It is sometimes said that Descartes ''reduced geometry to algebra" which means, of course numerical algebra, arithmetic algebra. This is a flagrant mistake. It is true that Descartes overcame the gap between quantity and number, between geometry and arithmetic. He did not achieve this by reducing one language to the other, however: he created a new language, the language of algebra. Not arithmetic algebra, not geometric algebra, simply algebra. In syntax the new language coincided with arithmetic algebra. but by semantics it coincided with geometric. In Descartes' language the symbols do not designate number or quantities, but relations of quantities. This is the essence of the revolution called out by Descartes.

The modern reader will perhaps shrug his shoulders and think ''So what"? Could this logical nuance really have been very important?'' As it turns out, it was. It was precisely this ''nuance'' that had prevented the Greeks from taking the next step in their mathematics.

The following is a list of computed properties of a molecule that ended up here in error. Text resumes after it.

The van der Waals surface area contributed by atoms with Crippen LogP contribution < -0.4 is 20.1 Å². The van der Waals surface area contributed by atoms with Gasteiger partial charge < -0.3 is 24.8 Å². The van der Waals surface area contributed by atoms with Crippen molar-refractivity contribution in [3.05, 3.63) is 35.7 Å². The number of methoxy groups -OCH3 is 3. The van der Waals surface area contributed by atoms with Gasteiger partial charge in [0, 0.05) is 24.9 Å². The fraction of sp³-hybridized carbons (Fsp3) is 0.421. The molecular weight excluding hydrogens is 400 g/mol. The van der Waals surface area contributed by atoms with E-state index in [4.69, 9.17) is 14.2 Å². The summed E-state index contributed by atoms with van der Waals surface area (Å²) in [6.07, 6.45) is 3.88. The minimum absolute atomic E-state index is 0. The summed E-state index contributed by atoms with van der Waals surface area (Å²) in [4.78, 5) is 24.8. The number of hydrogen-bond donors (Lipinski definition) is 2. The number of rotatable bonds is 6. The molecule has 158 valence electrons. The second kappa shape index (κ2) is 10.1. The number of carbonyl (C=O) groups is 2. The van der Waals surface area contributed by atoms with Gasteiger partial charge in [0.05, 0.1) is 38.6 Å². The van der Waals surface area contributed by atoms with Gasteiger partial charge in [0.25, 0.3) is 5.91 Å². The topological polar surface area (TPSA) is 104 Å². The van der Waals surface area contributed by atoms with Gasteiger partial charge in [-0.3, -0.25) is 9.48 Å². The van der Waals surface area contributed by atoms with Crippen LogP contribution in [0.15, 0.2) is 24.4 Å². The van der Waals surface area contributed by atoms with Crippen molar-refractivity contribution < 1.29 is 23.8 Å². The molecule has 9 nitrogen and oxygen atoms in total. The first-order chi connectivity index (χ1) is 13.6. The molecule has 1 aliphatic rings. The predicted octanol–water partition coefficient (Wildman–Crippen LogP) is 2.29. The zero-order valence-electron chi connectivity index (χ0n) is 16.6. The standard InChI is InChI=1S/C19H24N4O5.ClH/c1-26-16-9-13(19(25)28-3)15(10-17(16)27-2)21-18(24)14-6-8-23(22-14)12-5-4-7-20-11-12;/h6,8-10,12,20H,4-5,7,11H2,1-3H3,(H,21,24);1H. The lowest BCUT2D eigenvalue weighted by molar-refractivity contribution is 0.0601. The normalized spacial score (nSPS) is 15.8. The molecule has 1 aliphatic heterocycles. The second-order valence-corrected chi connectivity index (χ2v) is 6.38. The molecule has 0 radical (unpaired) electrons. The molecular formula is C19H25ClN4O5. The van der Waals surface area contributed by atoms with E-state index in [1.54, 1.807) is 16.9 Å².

We have become so accustomed to placing irrational numbers together with rational ones that we are no longer aware of the profound difference which exists between them. We write as we write 4/5 and we call number and, when necessary, substitute an approximate value for it. And there is no way we can understand why the ancient Greeks responded with such pain to the incommensurability of line segments. But if we think a little, we cannot help agreeing with the Greeks that is not a number. It can be represented as an infinite process which generates the sequential characters of expansion of in decimal fractions. It can also be pictured in the form of a boundary line in the field of rational numbers--one that divides rational numbers into two classes: those which are less than and those which are greater than . In this case the rule is very simple: the rational number a belongs to the first class if a2 < 2 and to the second where this is not true. Finally, can be pictured in the form of a relation between two line segments, between the diagonal of a square and its side in the particular case. These representations are equivalent to one another but they are not at all equivalent to the representation of the whole or fractional number.